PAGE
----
Ten Great Scottish Views you'll remember for ever
Here are some great Scottish views - and you may not even have to get out of the car to enjoy some of them!
Ten Great Scottish Views
Scotland does views rather well - because it has great scenic variety in a small area. And, thanks to the ‘cult of the picturesque’ - which we can trace all the way back to the days of the Romantic poets - Scotland’s particular ambience of moody skies, craggy mountains, mossy woods and wild moors still appeals today. Most of the views selected here have another advantage: you can park the car and step outside, take one look and then scrabble around for the camera, or, in season, the anti-midge cream. You don’t even have to walk anywhere. But if you do, the chances are the view will get even better. In short, here are some views you can enjoy instead of climbing all ten of the big hills also listed on a separate page. (The links are at the foot of the page.)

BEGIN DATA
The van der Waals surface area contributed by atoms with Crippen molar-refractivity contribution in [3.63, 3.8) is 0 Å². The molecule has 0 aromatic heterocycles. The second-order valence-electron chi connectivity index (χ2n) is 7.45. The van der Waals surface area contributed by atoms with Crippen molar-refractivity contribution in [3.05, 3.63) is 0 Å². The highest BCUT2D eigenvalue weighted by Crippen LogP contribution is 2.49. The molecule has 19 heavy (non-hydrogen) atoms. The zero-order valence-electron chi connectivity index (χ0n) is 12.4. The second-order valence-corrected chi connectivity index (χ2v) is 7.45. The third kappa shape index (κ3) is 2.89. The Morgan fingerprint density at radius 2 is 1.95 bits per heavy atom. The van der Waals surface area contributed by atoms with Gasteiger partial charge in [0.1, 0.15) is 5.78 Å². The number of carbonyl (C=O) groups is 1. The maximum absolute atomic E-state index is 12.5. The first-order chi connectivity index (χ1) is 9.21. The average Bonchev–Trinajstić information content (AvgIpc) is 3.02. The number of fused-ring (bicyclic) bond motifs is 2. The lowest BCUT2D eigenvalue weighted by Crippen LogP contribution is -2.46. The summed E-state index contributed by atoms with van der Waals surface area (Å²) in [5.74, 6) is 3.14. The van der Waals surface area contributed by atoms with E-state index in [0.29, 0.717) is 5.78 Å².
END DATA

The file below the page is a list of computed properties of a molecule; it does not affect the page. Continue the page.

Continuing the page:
Duncryne Hill, by Gartocharn, Loch Lomond
OK, I broke the ‘get out of the car and take the pic’ rule here, right away. But it’s no more than a few minutes walk, uphill, by a decent enough path to reach the top of this little rocky dome. The hill here actually lies in the Lowlands, but the Highland edge is just a few miles to the north and the result is a grand panorama up Loch Lomond. Totally worth the diversion, say, from Balloch on the main road north up Loch Lomond, the A82. One of my own personal favourites - a classic piece of Scottish scenery. Great cakes and coffee in The House of Darrach in the village of Gartocharn.
The Queen’s View from the B9119, near Tarland, Aberdeenshire